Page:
Knicks: Quentin Grimes’ confidence comes from preparation

Quentin Grimes, Knicks
Nov 4, 2022; Philadelphia, Pennsylvania, USA; New York Knicks guard Quentin Grimes (6) in action against the Philadelphia 76ers in the first quarter at Wells Fargo Center. Mandatory Credit: Kyle Ross-USA TODAY Sports

Quentin Grimes knocked down his biggest shot in a New York Knicks uniform on Wednesday night’s 128-120 overtime win over the Chicago Bulls.

The Knicks’ second-year wing was left open at the top of the key when DeMar DeRozan sagged to help trap Julius Randle in the post. Grimes relocated to the left wing with a triple team blinding Randle’s view. Randle found Grimes and didn’t hesitate to pull the trigger, even with Zach LaVine closing out hard on him.

A friendly bouncer after, the Knicks was in command, 125-119, on Grimes’ clutch three-pointer with 1:04 to go in overtime. It was the separation they needed to hold off the hard-fighting Bulls, who came back from 14 points down in the first half to force overtime.

Grimes wasn’t called Big Shot Q in Houston for nothing.

“Definitely [I got that mental toughness] from coach [Kelvin] Sampson of the University of Houston. He’d be on you 24/7, no matter if you’re the water boy, the star, it doesn’t matter. He prepares you for moments like this. He prepared me for a couple of [big] moments when I was in Houston. you can be very decisive visit prepare me for a couple moments. When I was in Houston. I was able to capitalize on. Him and Thibs definitely prepared me for this moment.”

Quentin Grimes postgame via MSG Network

With the Cougars under Sampson, Grimes picked up pieces of a lackluster showing in Kansas that dropped him from a sure-fire lottery pick into a forgotten prospect.

Sampson, a former NBA assistant coach with the Houston Rockets, tapped into Grimes’ potential and molded him to become one of the nation’s top two-way wings on their way to a Final Four appearance and winning the ACC Tournament MVP along the way. He hit big shot after big shot in college, preparing him for the moment that presented Wednesday night.

“It’s his makeup. No matter what’s going on in the game, he’s so locked into what he’s doing. He’s put the work into it. And so there’s no moment that’s too big for him. No moment too small. And this is a guy when you look at what he did, he’d been kicked and gouged. He transferred from Kansas to Houston and helped them get to the Final Four. But that tells you a lot about him. Adversity didn’t affect him in a negative way. He turned it into a positive.”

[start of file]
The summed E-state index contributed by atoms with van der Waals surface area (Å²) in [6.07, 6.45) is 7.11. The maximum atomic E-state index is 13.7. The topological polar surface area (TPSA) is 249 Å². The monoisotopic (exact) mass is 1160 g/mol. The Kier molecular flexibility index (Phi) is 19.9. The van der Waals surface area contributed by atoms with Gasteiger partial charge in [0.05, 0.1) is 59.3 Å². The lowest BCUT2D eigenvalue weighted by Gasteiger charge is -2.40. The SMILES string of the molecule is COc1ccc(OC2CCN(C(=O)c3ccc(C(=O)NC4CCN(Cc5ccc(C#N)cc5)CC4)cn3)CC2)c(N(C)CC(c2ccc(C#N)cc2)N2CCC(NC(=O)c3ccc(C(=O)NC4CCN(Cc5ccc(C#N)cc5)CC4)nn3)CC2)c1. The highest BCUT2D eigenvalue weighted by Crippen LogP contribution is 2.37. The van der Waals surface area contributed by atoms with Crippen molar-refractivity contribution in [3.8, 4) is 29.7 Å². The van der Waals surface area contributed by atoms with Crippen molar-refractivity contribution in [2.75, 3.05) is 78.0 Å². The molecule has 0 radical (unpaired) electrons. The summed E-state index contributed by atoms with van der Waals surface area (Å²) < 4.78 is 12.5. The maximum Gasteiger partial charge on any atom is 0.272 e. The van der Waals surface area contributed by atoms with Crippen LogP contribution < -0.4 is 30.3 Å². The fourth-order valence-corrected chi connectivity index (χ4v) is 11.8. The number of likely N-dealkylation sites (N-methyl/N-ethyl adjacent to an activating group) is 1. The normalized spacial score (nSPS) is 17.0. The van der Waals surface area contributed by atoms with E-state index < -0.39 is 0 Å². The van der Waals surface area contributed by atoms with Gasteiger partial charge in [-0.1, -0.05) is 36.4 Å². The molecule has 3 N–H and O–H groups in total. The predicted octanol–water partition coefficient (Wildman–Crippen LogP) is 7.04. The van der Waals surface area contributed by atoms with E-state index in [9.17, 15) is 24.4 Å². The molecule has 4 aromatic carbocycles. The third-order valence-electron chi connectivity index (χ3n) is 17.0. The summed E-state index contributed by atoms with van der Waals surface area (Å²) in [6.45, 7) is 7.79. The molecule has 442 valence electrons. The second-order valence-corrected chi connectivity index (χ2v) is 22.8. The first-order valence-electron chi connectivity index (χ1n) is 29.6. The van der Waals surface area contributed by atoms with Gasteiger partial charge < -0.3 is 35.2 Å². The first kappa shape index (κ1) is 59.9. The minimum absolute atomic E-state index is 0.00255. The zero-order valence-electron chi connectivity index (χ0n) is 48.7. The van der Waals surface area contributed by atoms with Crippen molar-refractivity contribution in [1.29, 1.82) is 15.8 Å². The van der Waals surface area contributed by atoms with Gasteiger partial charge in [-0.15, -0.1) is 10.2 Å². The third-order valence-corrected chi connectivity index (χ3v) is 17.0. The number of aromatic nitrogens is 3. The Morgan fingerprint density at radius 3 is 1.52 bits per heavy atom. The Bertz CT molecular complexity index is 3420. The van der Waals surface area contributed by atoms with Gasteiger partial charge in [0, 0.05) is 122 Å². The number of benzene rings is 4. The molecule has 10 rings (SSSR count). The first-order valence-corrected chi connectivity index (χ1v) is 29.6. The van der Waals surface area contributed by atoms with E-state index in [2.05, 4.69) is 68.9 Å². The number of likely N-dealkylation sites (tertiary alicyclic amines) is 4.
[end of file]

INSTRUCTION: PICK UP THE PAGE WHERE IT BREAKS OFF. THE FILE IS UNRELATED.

Tom Thibodeau on Quentin Grimes’ mental toughness via MSG Network

It didn’t happen overnight for Grimes to become a knocked-down shooter. He’s been shooting a ton since high school, and those reps continued to grow as he leaped from college to the pros.

When Thibodeau took over, the first thing he did was to install Noah Basketball at the Knicks practice facility, a shooting system that uses real-time feedback and analytics. Chris Gilmartin, his former pro scout at Minnesota, now a member of Noah Basketball’s business development and sales team, hooked him up and the Knicks with the advanced technology.

“When you ask where does confidence come from? Confidence comes from your preparation. And so when you shoot as much as [Grimes] shoots and we track it, I can tell you left, right, depth of the shot. Arc of the shot, right.

This guy made a major commitment. And it didn’t start when we drafted him. He had that. If you just look at a shot profile when he was in college, they’ll tell you the same thing. And so he’s driven. He prepares himself extremely well. And every one of his teammates, if he’s open they, want to see him shoot.”

Tom Thibodeau on Quentin Grimes’ confidence via MSG Network

Grimes left Houston with 142 three-pointers made on a 37.6 percent clip over his two seasons with the Cougars.

During this Knicks’ five-game winning streak, Grimes is averaging 11.8 points and 2.2 3s per game on a 42.3 percent clip. That’s on top of 5.4 rebounds, 1.6 assists, 0.8 steals, and 1.0 blocks across 35.8 minutes as a starter.

His stellar individual defense has stood out more than his shotmaking, which has been buried under the Knicks Big 3 of Julius Randle, Jalen Brunson, and RJ Barrett. But his movement off the ball — constant cutting and re-locating to make himself open — has given him opportunities to shine despite his limited ball-handling opportunities.

After a poor start, the ill effects of the nagging foot injury that sidelined him at the beginning of the training camp, Grimes’ shot is finally rounding to form.

Hard work pays off.

Follow this writer on Twitter: @alderalmo